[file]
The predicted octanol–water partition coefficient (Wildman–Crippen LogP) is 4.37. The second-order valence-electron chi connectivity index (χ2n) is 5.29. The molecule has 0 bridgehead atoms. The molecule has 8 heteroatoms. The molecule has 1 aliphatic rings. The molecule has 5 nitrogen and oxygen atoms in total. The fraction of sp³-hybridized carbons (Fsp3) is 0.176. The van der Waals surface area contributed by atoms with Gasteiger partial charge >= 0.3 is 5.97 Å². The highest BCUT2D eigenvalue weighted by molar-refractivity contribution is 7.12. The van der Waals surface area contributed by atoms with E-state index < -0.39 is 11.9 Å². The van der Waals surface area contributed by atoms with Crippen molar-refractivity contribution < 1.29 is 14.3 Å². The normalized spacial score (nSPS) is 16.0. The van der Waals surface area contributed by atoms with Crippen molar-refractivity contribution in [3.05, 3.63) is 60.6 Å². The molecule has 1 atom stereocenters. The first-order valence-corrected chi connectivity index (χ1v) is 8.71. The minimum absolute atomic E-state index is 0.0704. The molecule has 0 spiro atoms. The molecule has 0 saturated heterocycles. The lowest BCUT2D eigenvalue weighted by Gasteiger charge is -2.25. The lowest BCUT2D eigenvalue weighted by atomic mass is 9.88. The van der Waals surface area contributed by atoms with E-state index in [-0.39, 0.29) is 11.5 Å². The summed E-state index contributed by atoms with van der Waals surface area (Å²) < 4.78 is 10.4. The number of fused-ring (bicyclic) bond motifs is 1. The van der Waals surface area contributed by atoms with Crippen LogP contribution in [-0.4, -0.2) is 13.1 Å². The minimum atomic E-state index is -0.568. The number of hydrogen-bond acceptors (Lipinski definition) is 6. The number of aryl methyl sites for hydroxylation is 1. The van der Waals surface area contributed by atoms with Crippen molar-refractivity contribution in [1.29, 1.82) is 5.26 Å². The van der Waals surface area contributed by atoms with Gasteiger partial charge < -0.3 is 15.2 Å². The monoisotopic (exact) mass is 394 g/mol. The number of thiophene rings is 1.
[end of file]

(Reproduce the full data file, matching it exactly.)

The predicted octanol–water partition coefficient (Wildman–Crippen LogP) is 4.37. The second-order valence-electron chi connectivity index (χ2n) is 5.29. The molecule has 0 bridgehead atoms. The molecule has 8 heteroatoms. The molecule has 1 aliphatic rings. The molecule has 5 nitrogen and oxygen atoms in total. The fraction of sp³-hybridized carbons (Fsp3) is 0.176. The van der Waals surface area contributed by atoms with Gasteiger partial charge >= 0.3 is 5.97 Å². The highest BCUT2D eigenvalue weighted by molar-refractivity contribution is 7.12. The van der Waals surface area contributed by atoms with E-state index < -0.39 is 11.9 Å². The van der Waals surface area contributed by atoms with Crippen molar-refractivity contribution < 1.29 is 14.3 Å². The normalized spacial score (nSPS) is 16.0. The van der Waals surface area contributed by atoms with Crippen molar-refractivity contribution in [3.05, 3.63) is 60.6 Å². The molecule has 1 atom stereocenters. The first-order valence-corrected chi connectivity index (χ1v) is 8.71. The minimum absolute atomic E-state index is 0.0704. The molecule has 0 spiro atoms. The molecule has 0 saturated heterocycles. The lowest BCUT2D eigenvalue weighted by Gasteiger charge is -2.25. The lowest BCUT2D eigenvalue weighted by atomic mass is 9.88. The van der Waals surface area contributed by atoms with E-state index in [-0.39, 0.29) is 11.5 Å². The summed E-state index contributed by atoms with van der Waals surface area (Å²) < 4.78 is 10.4. The number of fused-ring (bicyclic) bond motifs is 1. The van der Waals surface area contributed by atoms with Crippen LogP contribution in [-0.4, -0.2) is 13.1 Å². The minimum atomic E-state index is -0.568. The number of hydrogen-bond acceptors (Lipinski definition) is 6. The number of aryl methyl sites for hydroxylation is 1. The van der Waals surface area contributed by atoms with Crippen molar-refractivity contribution in [1.29, 1.82) is 5.26 Å². The van der Waals surface area contributed by atoms with Gasteiger partial charge < -0.3 is 15.2 Å². The monoisotopic (exact) mass is 394 g/mol. The number of thiophene rings is 1.